Slicking Up Winchester/Rossi 92
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This article is for entertainment only and is not to
be used in lieu of a qualified gunsmith.
Please defer all firearms work to a qualified
gunsmith. Any loads
mentioned in this article are my loads for my guns and have
been carefully worked up using established guidelines and
special tools. The
author assumes no responsibility or liability for use of
these loads, or use or misuse of this article.
Please note that I am not a professional gunsmith,
just a shooting enthusiast and hobbyist, as well as a
article explains work that I performed to my guns without
the assistance of a qualified gunsmith.
Some procedures described in this article require
special tools and cannot/should not be performed without
Disassembling and tinkering with your firearm may
void the warranty. I
claim no responsibility for use or misuse of this article.
Again, this article is for entertainment purposes
and firearms are the trademark/service mark or registered trademark
of their respective manufacturers.
Following are the steps I
performed on my two Rossi’s to slick them up and improve
functioning. As we learn, we may have to replace a part or two
that we over work. That's
part of the risk of the adventure.
I polished using 400/600 grit wet/dry paper or
polishing sticks. To
remove metal I used jeweler’s or needle files.
I stay away from using a high-speed rotary tool because
they remove too much metal and can get away from me and cause
Disassemble the rifle and
thoroughly clean all parts
Polish sides of trigger
Polish trigger spring and trigger mating surface
Lighten trigger spring by bending up
Stone/polish hammer mating surfaces inside the
Polish trigger pivot pin
Polish hammer strut
Polish hammer sides where they contact the lower
Polish hammer face
Remove 3-4 coils from mainspring and flatten
end, or replace with Wolff 19lb Vaquero mainspring
Polish hammer pivot pin
If the carrier is too tight in the receiver,
remove some metal from the right side of the carrier.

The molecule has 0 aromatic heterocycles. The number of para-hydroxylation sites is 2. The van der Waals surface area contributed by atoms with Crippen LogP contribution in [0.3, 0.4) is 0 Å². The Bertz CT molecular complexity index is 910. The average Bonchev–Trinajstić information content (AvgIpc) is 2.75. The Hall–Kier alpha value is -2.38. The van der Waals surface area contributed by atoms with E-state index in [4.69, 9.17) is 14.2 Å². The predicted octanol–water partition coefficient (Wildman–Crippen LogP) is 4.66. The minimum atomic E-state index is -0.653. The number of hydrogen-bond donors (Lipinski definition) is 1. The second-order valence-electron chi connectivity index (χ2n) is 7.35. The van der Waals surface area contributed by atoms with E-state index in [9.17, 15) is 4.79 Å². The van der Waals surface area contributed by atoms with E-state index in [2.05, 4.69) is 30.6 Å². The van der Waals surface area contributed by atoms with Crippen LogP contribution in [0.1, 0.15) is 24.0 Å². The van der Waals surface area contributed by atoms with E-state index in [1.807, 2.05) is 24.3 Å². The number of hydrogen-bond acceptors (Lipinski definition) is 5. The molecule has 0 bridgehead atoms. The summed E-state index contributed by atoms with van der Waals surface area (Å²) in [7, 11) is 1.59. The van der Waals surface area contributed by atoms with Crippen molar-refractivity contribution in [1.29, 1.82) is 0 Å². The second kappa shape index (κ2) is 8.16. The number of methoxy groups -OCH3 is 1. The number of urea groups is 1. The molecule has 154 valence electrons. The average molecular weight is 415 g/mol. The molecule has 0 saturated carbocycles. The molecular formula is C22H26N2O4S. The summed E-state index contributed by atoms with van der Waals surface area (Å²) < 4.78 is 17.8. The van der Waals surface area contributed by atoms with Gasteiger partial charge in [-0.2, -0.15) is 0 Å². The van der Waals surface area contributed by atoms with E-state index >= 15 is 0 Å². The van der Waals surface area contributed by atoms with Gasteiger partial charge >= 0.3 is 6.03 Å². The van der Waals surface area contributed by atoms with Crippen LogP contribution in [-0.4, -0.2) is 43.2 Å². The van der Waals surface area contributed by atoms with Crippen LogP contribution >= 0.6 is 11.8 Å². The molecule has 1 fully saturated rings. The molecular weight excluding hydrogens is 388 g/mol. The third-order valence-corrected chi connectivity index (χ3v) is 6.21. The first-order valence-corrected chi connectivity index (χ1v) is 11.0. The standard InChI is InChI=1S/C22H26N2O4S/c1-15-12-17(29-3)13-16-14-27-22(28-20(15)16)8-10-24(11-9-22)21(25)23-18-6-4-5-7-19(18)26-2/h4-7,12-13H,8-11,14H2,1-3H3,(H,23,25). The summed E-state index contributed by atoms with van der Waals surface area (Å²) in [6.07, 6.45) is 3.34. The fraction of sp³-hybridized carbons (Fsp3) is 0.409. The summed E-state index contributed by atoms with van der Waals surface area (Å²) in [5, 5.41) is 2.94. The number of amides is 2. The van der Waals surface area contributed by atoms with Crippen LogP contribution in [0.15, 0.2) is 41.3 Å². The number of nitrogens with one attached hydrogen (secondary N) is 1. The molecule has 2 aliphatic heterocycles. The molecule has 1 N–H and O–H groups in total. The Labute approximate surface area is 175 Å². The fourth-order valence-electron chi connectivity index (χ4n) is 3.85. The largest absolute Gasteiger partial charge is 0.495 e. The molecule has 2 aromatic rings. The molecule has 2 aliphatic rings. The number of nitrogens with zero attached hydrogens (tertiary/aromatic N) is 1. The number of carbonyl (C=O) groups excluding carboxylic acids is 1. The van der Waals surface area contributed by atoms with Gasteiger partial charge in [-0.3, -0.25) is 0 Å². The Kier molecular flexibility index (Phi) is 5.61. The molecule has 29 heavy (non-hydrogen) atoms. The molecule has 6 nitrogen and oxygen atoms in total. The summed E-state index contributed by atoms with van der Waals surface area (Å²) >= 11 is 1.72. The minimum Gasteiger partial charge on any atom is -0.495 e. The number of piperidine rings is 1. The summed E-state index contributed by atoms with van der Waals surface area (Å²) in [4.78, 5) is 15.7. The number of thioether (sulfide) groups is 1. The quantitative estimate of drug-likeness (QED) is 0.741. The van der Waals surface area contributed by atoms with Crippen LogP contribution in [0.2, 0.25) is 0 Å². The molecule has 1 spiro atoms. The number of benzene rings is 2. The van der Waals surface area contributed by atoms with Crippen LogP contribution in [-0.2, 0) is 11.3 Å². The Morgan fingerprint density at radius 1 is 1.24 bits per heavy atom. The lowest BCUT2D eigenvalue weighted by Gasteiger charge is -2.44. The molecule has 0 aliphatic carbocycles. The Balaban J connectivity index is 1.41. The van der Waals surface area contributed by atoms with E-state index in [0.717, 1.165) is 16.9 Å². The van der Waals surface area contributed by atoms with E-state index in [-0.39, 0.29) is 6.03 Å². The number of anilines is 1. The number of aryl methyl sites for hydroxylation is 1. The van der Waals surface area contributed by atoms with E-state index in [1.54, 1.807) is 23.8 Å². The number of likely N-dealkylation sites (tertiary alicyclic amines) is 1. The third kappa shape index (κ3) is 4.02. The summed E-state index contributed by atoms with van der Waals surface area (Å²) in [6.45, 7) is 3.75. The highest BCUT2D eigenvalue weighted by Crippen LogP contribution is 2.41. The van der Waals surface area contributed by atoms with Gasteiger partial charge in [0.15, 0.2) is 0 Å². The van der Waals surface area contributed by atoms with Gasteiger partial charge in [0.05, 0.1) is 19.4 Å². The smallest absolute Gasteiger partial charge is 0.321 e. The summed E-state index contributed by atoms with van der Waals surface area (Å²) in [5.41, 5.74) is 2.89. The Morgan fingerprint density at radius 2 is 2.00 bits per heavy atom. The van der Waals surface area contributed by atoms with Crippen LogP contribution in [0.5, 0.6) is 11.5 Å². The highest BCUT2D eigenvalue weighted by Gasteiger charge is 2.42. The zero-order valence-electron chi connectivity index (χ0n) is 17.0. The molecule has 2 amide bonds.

Polish both sides of the carrier at the pivot
Remove all burrs
Polish all mating surfaces
Work the ejector spring only
if necessary as follows:
Assemble the ejector, ejector spring, and
ejector collar and insert into the bolt.
If the ejector protrudes about 1/4” from the
front of the bolt, remove 2 coils from the ejector spring and
flatten end (NOTE:
When reassembling the bolt the ejector will lie almost
flat with the bolt face. This
is alright because once the finger lever is in place the
ejector spring will be under tension.)
If the ejector lies almost flat against the bolt
face, do not remove any
coils from the ejector spring.
Polish ejector collar ends
Polish ejector collar camming surface
Polish lever retaining pin (only if necessary).
(NOTE: This is the
pin in the rear of the finger lever that sits in a detent in
the receiver and holds the lever closed.)
Polish front and camming surfaces of bolt locks
Polish hammer camming surface on the rear of the
Polish hammer camming surface underneath rear of bolt
Remove burrs and loose metal
Polish sides and rails. This is a light polish
only; otherwise the bolt will be too loose in the frame.
Ensure ejector rides smoothly in ejector cutout
Polish front of bolt lock camming surfaces
If extractor is too stiff when the bolt closes without
a case, remove metal from the REAR of the extractor until
there is still a small amount of tension on the extractor.
Remove burrs and polish bolt rails.
Try bolt in receiver to test for free travel.
Stone and polish any high spots
When reassembling the rifle, be sure all parts are lightly
much oil attracts dirt, too little oil causes excessive wear